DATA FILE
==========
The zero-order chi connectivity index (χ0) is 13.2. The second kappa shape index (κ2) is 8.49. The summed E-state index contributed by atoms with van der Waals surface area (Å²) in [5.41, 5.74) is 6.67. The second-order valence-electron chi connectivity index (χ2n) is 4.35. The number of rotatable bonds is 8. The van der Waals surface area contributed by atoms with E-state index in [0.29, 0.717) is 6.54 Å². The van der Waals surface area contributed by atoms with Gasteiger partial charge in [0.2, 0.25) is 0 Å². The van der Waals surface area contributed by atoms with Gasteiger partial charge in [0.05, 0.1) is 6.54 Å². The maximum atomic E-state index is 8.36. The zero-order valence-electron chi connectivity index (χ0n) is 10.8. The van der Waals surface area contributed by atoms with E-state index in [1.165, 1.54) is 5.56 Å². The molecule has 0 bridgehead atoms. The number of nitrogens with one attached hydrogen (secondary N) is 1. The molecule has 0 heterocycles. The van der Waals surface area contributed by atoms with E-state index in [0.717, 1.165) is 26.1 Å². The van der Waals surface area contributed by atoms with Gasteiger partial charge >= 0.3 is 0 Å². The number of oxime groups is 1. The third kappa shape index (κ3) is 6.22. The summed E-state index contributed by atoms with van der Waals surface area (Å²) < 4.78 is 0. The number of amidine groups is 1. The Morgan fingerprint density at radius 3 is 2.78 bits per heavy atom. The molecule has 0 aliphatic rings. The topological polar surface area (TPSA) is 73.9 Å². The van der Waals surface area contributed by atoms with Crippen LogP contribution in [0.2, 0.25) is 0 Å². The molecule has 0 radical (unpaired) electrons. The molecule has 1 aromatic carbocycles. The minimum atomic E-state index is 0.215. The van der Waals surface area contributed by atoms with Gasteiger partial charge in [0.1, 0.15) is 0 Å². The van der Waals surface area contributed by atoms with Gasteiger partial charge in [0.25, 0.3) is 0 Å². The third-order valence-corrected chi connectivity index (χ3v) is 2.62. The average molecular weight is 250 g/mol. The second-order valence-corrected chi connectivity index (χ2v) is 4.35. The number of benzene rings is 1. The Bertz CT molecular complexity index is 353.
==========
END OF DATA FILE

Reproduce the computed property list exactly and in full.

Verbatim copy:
The zero-order chi connectivity index (χ0) is 13.2. The second kappa shape index (κ2) is 8.49. The summed E-state index contributed by atoms with van der Waals surface area (Å²) in [5.41, 5.74) is 6.67. The second-order valence-electron chi connectivity index (χ2n) is 4.35. The number of rotatable bonds is 8. The van der Waals surface area contributed by atoms with E-state index in [0.29, 0.717) is 6.54 Å². The van der Waals surface area contributed by atoms with Gasteiger partial charge in [0.2, 0.25) is 0 Å². The van der Waals surface area contributed by atoms with Gasteiger partial charge in [0.05, 0.1) is 6.54 Å². The maximum atomic E-state index is 8.36. The zero-order valence-electron chi connectivity index (χ0n) is 10.8. The van der Waals surface area contributed by atoms with E-state index in [1.165, 1.54) is 5.56 Å². The molecule has 0 bridgehead atoms. The number of nitrogens with one attached hydrogen (secondary N) is 1. The molecule has 0 heterocycles. The van der Waals surface area contributed by atoms with E-state index in [0.717, 1.165) is 26.1 Å². The van der Waals surface area contributed by atoms with Gasteiger partial charge >= 0.3 is 0 Å². The number of oxime groups is 1. The third kappa shape index (κ3) is 6.22. The summed E-state index contributed by atoms with van der Waals surface area (Å²) < 4.78 is 0. The number of amidine groups is 1. The Morgan fingerprint density at radius 3 is 2.78 bits per heavy atom. The molecule has 0 aliphatic rings. The topological polar surface area (TPSA) is 73.9 Å². The van der Waals surface area contributed by atoms with Crippen LogP contribution in [0.2, 0.25) is 0 Å². The molecule has 0 radical (unpaired) electrons. The molecule has 1 aromatic carbocycles. The minimum atomic E-state index is 0.215. The van der Waals surface area contributed by atoms with Gasteiger partial charge in [0.1, 0.15) is 0 Å². The van der Waals surface area contributed by atoms with Gasteiger partial charge in [0.25, 0.3) is 0 Å². The third-order valence-corrected chi connectivity index (χ3v) is 2.62. The average molecular weight is 250 g/mol. The second-order valence-corrected chi connectivity index (χ2v) is 4.35. The number of benzene rings is 1. The Bertz CT molecular complexity index is 353.